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'Referred to' versus 'Referred as'



 
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'Referred to' versus 'Referred as' #1 (permalink) Fri Sep 22, 2006 18:44 pm   'Referred to' versus 'Referred as'
 

Hi

The following sentences are the invention of my mind. Just snub the question if it does not make any sense to you please.

1- He was referred to the richest person in the city.
2- He was referred as the richest person in the city.

I think, the first sentence means that he was introduced/ taken to the richest person in the city. While the second one means that he was considered/ called the richest person in the city.

Do we agree?

Tom
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Referred #2 (permalink) Fri Sep 22, 2006 18:58 pm   Referred
 

Hi Tom,

Yes, you're spot on with both. Sometimes refer to can mean sent as a doctor's patient to a specialist Charlie went to see the doctor who was not absolutely sure what was wrong with him and so he arranged for Charlie to be referred to a specialist.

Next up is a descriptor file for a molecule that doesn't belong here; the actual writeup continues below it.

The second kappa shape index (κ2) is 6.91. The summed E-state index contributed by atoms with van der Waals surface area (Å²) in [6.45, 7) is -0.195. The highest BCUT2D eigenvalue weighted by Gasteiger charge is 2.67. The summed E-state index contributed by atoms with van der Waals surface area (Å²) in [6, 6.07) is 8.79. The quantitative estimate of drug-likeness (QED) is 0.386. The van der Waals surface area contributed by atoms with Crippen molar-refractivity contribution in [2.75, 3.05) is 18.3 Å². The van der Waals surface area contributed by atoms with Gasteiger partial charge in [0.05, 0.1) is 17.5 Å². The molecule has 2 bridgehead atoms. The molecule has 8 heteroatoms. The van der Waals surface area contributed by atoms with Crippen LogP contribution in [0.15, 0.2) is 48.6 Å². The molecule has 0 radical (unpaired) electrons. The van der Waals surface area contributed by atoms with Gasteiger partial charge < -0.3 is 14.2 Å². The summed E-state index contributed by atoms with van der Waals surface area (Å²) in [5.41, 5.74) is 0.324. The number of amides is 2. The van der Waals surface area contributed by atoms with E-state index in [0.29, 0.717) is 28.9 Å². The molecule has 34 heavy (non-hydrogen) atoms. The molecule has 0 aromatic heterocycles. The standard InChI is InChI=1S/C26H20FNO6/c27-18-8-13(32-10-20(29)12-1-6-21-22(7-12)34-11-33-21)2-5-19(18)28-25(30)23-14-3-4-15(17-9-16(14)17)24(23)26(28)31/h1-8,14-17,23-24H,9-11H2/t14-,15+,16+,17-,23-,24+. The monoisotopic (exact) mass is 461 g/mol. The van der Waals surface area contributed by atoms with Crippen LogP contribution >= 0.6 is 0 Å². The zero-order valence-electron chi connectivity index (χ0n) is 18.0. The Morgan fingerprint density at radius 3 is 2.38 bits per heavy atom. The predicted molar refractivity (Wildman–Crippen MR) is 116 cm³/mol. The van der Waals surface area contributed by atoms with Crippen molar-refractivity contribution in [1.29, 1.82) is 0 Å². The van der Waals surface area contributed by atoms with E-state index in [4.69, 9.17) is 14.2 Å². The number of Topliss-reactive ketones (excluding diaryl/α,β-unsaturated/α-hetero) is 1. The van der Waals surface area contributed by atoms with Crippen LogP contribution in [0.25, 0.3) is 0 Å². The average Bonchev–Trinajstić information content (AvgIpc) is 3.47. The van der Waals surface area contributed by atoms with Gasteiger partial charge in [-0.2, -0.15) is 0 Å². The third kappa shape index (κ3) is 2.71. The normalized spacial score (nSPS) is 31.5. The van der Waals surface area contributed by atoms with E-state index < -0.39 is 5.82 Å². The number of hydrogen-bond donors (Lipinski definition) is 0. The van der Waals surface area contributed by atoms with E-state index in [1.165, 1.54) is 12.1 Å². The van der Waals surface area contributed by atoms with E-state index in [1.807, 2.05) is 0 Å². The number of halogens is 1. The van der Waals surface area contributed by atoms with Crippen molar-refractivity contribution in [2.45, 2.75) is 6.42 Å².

Alan
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'Referred to' versus 'Referred as' #3 (permalink) Fri Sep 22, 2006 19:00 pm   'Referred to' versus 'Referred as'
 

Hi Tom
Tom wrote:
The following sentences are the invention of my mind. Just snub the question if it does not make any sense to you please.
I wouldn't dream of ever snubbing you, Tom.


1- He was referred to the richest person in the city.
2- He was referred to as the richest person in the city.

He was thought to be the richest person in the city.
He was referred to as "Mr. Moneybags".

I think, the first sentence means that he was introduced/ taken to the richest person in the city. He was told to visit/sent to the richest person in the city.

While the second one means that he was considered/ called the richest person in the city. I think it would more likely be something more like a name: "He was called Mr. Moneybags".


I was uncomfortable with your "referred as" example. It may be a British vs American English thing. But, I changed it to what I would say: referred to as = called

Amy
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Oops #4 (permalink) Fri Sep 22, 2006 19:15 pm   Oops
 

Hi Tom,

Yes, mea culpa, oh dear, what a silly billy. Amy is quite right and she kindly covered up my slip by saying it was a British thing-I was so anxious not to snub you Tom that I said you were spot on. So let me put the matter staright. Alack, alas you were not spot on and it has to be referred to as

Reminds me - I need some new glasses.

Alan
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